Friday, November 16, 2007

Piet Promises

He was an Apartheid politician who knew that Apartheid was wrong – but enjoyed its benefits too much to actively work for its destruction.

Piet Koornhof was very bright. He began theological studies at Stellenbosch University before winning a Rhodes Scholarship to Oxford University. He was so bright that in 1953, on graduating with a doctorate, he was offered a permanent senior post at Oxford’s Institute of Social Anthropology. But he chose to return to South Africa to work as a researcher for Hendrik Verwoerd. And from this point on we see the struggle between what he knew to be morally right, and the lure of being powerful and important.

Koornhof had spent 10 months living in a kraal in rural Kwazulu-Natal as part of his doctoral research. Here he discovered the deep anguish suffered by black South Africans – an experience that led to a doctoral thesis that argued in favour of a united South Africa. But he chose not to publish it. “I knew that they would cut off my neck if I published it” he said in an interview with journalist John Scott. Instead he became secretary to the Afrikaner Broerderbond, was elected to Parliament for the Primrose constituency in Germiston, and went on hold the Cabinet portfolios of mines, sport, and co-operation and development - the portfolio formerly known as Bantu Affairs. He was known as “Piet Promises” because he was forever promising that things would get better for Black people, only for things to get worse.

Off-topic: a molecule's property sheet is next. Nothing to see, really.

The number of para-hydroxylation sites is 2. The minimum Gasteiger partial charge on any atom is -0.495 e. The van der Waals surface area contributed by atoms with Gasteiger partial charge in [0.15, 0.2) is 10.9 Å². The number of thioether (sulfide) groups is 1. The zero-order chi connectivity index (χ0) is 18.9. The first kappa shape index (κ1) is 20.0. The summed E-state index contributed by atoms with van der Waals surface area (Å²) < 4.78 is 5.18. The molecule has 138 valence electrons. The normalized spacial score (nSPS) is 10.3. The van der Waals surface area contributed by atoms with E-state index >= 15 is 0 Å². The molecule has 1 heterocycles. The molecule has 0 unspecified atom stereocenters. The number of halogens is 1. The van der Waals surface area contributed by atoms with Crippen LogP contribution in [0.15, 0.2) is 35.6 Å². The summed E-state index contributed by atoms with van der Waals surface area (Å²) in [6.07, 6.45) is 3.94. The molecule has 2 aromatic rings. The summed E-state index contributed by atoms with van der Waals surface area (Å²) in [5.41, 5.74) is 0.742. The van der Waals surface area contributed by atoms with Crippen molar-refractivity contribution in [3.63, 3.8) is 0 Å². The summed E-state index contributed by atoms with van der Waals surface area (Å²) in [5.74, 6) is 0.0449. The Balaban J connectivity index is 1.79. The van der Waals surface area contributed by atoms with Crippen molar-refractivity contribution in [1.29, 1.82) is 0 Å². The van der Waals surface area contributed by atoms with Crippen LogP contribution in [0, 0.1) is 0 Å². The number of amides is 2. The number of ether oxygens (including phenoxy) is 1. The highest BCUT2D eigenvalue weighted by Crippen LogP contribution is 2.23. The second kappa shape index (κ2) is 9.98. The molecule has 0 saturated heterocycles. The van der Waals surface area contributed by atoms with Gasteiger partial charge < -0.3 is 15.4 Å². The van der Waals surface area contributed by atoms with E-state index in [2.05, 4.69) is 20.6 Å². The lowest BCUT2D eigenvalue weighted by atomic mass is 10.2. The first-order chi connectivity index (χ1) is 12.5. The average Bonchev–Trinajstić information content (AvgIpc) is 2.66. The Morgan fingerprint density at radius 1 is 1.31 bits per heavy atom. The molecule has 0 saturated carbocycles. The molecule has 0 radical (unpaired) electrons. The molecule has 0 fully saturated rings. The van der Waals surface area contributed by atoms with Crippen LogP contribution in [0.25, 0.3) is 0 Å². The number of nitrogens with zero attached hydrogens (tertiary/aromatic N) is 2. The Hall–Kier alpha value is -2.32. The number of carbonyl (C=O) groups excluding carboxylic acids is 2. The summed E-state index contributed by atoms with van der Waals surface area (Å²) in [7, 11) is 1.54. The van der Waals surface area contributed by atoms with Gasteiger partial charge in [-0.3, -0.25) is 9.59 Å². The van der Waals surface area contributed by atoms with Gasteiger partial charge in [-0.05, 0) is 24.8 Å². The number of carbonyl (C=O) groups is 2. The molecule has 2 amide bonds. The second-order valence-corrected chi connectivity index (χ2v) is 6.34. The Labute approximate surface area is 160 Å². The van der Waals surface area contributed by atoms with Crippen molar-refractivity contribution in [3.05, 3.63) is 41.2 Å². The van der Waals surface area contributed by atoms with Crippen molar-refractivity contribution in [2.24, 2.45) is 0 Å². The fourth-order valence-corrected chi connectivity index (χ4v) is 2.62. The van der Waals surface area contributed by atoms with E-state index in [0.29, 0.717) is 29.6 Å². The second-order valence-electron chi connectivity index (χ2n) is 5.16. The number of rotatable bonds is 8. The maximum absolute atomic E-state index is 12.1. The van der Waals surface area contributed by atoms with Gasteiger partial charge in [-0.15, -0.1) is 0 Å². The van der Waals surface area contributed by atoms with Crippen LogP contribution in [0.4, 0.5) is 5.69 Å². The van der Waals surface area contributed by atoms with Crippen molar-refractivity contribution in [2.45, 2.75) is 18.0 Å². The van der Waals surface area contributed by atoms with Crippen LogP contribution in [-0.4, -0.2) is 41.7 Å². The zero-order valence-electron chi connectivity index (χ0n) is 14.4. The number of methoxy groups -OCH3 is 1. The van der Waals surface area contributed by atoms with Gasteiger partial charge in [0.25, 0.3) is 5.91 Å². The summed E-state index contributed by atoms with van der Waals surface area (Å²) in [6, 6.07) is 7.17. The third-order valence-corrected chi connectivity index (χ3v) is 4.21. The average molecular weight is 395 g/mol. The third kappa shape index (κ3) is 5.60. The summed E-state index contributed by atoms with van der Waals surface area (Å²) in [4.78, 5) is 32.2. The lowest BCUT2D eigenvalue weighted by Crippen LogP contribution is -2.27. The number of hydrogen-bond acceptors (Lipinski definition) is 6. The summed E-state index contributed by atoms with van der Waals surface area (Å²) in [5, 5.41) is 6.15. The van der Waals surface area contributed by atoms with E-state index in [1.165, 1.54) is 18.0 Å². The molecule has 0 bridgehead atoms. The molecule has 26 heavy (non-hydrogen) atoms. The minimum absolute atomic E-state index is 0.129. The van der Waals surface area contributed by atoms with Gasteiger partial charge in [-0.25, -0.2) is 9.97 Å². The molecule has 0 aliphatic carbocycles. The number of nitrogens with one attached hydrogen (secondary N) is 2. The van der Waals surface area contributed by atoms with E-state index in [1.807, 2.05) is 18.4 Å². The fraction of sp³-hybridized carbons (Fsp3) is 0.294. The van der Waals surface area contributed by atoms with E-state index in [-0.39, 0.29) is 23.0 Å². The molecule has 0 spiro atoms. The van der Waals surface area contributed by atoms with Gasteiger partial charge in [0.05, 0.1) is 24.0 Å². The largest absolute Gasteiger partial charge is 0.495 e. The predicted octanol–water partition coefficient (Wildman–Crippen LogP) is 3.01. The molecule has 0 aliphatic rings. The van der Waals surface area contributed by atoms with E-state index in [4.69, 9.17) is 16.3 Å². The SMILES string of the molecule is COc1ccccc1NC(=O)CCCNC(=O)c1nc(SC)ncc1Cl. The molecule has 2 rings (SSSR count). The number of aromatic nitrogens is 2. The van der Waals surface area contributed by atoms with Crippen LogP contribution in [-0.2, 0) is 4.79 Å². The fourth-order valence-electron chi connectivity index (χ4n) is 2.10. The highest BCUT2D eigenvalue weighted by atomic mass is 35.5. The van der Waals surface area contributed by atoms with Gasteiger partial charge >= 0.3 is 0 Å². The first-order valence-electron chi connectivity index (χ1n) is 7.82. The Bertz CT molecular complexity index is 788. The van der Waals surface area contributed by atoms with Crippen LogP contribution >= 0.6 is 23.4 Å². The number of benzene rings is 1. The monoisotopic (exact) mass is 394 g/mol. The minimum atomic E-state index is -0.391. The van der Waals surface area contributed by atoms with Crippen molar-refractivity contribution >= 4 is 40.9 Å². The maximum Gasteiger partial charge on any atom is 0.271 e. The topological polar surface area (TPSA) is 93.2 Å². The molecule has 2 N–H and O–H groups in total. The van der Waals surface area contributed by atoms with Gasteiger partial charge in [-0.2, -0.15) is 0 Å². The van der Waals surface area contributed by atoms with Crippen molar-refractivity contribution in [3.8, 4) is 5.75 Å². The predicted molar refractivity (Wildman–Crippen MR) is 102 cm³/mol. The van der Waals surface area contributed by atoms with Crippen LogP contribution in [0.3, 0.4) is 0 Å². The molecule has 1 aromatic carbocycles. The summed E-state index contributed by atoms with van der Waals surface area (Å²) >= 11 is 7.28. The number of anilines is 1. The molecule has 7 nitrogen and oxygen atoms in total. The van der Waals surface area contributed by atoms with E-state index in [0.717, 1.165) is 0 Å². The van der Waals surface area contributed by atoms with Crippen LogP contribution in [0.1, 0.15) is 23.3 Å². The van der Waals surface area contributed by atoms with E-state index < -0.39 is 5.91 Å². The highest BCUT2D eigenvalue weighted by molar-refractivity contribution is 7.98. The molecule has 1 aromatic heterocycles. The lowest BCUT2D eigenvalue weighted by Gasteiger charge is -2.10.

At his memorial service today people paid tribute to his struggle to achieve change in South Africa. While in some very limited way he may have been a dissenting voice in the Cabinet, the reality is that he allowed himself to be part of the system that perpetrated immense suffering on the same black people who had welcomed him into their kraals in the early 1950s.

It is so easy to put personal moral scruples into one’s back pocket when tempted by power and privilege. I know. I have been there. And it is very hard to relinquish one’s creature comforts for the sake of moral principles. I constantly struggle with the authority and influence offered by my position in the religious organization I work for – and the integrity of action that is demanded by conscience and moral integrity. Pray that I might be more honest and less powerful.

At the end of his political life Koornhof left his wife and lived with his 36 yr old lover, Marcelle Adams and her children in Cape Town. 12 years later Marcelle left a sick and elderly Koornhof for a 56 year old German. Amazingly Koornhof’s wife Lulu (who had refused to divorce him) fetched him and cared for him as he suffered a number of incapacitating strokes "I have sworn an oath before God. I feel sorry for Piet. He is a sick man”. Perhaps Lulu understood the difference between satisfying personal desires, and doing what is morally courageous.


Gigi said...

much good food for thought here....thoughts that need to move to action...THANKS

digitaldion (Dion Forster) said...

Thanks for this Pete, I concur with BJK... there is a lot to think about.

However, it strikes me that all of us are a combination of light and dark, success and failure, blessing and curse.

But, the one thing that we all need is love, care, and acceptance.

Blessings friend!


Steve Hayes said...

He was the one who changed the name of the Department of Bantu Administration and Development to Department of Plural Relations and Development, leading to jokes about "rural plurals" and "singular individuals".

He is also have alleged to have told a joke about himself. His nickname was not Piet Promises, but Piet Wolf, "want net Rooikappie sal my glo."